Newspaper article Tweed Daily News (Tweed Heads, Australia)

Measuring Up Retirement; Alina Rylko Reports Respected Surgeon Is Preparing for a New Lifestyle

Newspaper article Tweed Daily News (Tweed Heads, Australia)

Measuring Up Retirement; Alina Rylko Reports Respected Surgeon Is Preparing for a New Lifestyle

Article excerpt

RESPECTED senior orthopedic surgeon Dr Doug Turner has retired after 30 years of mending bones, replacing hips and soothing joints at the Tweed Hospital.

Feeling "ambivalent" about finally hanging up his stethoscope, or rather, putting down his drill, Dr Turner said he took many wonderful memories into retirement.

He can vividly recall arriving at Julia Creek, west of Townsville, in 1974 as a junior doctor on a government scholarship.

It was trial by fire for the 25-year-old, who one stormy night had to deliver a baby while taking obstetrics instructions over the phone from a gynaecologist.

"I was the only doctor in town and we were completely flooded in, with no way in or out of town," he recalls.

"This woman had a retained placenta.

"She was haemorrhaging so she needed some blood.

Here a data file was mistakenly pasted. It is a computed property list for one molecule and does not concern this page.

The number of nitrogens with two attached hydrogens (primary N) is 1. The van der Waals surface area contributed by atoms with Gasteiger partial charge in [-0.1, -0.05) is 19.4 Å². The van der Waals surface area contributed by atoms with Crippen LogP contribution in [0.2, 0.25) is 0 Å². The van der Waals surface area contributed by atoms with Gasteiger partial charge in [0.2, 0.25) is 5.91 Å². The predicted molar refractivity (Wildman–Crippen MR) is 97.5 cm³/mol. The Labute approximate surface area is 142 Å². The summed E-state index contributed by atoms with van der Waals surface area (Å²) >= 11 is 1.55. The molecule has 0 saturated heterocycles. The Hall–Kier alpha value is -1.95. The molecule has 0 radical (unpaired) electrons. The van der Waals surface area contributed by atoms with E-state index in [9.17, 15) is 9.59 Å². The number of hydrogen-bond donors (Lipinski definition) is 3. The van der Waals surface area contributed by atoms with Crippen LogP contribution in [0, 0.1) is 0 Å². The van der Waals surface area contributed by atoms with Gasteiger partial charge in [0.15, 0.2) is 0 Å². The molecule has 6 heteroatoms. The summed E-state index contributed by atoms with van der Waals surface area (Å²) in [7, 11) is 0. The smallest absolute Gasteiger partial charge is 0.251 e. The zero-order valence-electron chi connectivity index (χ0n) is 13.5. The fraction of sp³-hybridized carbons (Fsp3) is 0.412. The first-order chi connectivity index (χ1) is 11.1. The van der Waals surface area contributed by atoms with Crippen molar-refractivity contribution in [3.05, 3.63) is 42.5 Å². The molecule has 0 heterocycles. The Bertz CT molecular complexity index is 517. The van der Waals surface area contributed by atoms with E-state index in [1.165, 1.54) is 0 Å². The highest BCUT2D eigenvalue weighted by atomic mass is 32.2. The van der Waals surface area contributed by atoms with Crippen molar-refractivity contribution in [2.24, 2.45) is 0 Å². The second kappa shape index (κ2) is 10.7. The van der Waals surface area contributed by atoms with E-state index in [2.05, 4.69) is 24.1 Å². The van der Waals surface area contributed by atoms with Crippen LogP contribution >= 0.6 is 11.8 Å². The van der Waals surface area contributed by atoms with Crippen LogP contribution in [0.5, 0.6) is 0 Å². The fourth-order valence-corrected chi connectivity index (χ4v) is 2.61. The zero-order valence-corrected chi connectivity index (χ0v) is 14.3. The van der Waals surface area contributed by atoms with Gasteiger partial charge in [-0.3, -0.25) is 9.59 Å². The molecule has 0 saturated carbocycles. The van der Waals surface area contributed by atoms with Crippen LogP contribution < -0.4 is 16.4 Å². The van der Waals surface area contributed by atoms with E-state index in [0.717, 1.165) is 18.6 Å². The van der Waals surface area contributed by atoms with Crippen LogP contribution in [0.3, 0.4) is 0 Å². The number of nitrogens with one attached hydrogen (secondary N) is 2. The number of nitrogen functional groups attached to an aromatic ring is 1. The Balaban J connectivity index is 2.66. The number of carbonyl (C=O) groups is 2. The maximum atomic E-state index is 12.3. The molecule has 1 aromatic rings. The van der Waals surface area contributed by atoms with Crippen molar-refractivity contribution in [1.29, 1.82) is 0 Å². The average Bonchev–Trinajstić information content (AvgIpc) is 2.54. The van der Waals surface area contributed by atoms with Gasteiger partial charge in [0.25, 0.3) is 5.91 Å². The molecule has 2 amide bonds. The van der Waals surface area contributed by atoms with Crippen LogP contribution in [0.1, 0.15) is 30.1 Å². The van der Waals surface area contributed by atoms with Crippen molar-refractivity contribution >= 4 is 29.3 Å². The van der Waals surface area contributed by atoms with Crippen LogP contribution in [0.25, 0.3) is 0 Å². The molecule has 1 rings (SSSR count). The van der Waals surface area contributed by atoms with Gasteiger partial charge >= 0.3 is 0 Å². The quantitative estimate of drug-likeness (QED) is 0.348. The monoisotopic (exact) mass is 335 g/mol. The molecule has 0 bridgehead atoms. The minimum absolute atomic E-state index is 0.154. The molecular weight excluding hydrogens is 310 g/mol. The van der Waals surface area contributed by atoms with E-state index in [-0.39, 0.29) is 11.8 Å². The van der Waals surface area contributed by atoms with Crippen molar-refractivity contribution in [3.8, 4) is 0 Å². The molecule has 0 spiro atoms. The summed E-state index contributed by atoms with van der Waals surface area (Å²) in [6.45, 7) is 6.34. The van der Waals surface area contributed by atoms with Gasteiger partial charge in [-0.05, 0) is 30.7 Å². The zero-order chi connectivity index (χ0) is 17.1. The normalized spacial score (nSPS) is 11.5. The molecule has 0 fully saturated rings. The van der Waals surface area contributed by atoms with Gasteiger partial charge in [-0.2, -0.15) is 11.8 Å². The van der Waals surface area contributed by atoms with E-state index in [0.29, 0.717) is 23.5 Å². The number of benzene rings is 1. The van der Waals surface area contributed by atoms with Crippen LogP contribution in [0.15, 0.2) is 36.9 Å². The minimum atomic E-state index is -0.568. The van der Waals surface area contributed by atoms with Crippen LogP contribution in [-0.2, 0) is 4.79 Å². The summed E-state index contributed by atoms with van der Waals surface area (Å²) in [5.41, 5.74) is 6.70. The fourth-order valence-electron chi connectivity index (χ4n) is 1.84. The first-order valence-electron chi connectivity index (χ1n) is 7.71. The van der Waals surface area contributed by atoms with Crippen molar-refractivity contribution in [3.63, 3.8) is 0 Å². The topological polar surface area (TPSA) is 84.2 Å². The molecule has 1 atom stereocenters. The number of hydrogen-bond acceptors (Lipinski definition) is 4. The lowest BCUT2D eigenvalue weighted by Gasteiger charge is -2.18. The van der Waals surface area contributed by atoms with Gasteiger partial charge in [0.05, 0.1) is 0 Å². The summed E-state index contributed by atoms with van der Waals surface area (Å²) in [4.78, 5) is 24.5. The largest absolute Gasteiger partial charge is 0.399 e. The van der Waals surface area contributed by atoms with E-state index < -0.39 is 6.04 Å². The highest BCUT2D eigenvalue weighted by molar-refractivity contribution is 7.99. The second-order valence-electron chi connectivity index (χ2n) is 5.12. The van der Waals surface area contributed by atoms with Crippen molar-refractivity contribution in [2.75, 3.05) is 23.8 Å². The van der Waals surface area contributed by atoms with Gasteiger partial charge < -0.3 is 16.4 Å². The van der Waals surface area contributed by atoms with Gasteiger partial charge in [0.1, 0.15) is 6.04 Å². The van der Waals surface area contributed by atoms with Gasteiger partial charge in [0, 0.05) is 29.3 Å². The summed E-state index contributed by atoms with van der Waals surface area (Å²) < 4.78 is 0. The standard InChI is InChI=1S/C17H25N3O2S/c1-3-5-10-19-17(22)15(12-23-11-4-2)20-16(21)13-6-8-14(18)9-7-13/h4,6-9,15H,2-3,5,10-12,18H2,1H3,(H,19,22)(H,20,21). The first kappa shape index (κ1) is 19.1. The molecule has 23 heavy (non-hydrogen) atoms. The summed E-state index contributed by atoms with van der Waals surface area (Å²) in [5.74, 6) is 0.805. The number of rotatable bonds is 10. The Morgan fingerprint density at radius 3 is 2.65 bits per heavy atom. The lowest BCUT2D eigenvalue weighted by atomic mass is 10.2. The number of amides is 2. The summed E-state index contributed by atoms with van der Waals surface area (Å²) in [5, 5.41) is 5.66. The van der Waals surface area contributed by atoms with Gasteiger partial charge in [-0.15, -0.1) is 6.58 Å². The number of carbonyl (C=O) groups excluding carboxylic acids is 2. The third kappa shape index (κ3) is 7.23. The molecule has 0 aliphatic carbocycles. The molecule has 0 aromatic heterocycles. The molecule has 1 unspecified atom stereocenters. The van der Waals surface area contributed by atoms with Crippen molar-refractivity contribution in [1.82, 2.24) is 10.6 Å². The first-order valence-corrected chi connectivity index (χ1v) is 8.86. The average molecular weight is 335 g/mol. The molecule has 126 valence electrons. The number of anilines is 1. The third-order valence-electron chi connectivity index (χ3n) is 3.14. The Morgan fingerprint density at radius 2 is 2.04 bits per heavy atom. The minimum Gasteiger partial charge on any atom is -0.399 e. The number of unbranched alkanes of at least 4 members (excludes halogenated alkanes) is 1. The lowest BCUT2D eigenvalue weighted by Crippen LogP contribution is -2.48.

"In that day, with no blood bank, you had to ring every single one of the donors on the blood panel.

"They (blood donors) came to the hospital, I had to take their blood myself and give it to the woman.

"I had to do a manual removal of the placenta under local aesthetic, which normally you do under general aesthetic.

"It was very stressful, but mother and baby survived.

"I was very young and junior at the time, but you know, these sorts of things, things you're not equipped to deal with; having to make decisions, is good for any young doctor."

Six months later Dr Turner moved to Emerald where a curious interest in mechanics and carpentry inspired a goal to become a surgeon.

"Orthopedic surgery combined the two," he said.

"If you talk to carpenters they say 'measure twice, cut once'; that applies exactly to orthopaedics too."

In 1978 when Dr Turner progressed to the role of Orthopedic Registrar (a training job in surgery) at the Royal Brisbane Hospital.

Then, on a working holiday, he spent a year working in London and from there two years in New Zealand, where he progressed to surgery consultant.

"It was my first job as the boss and the first time I had to make the final decisions.

"It was a lot of responsibility and really stressful."

He left New Zealand for the Tweed and Murwillumbah hospitals in 1983, lured to the coast through his own fond memories as a university student. …

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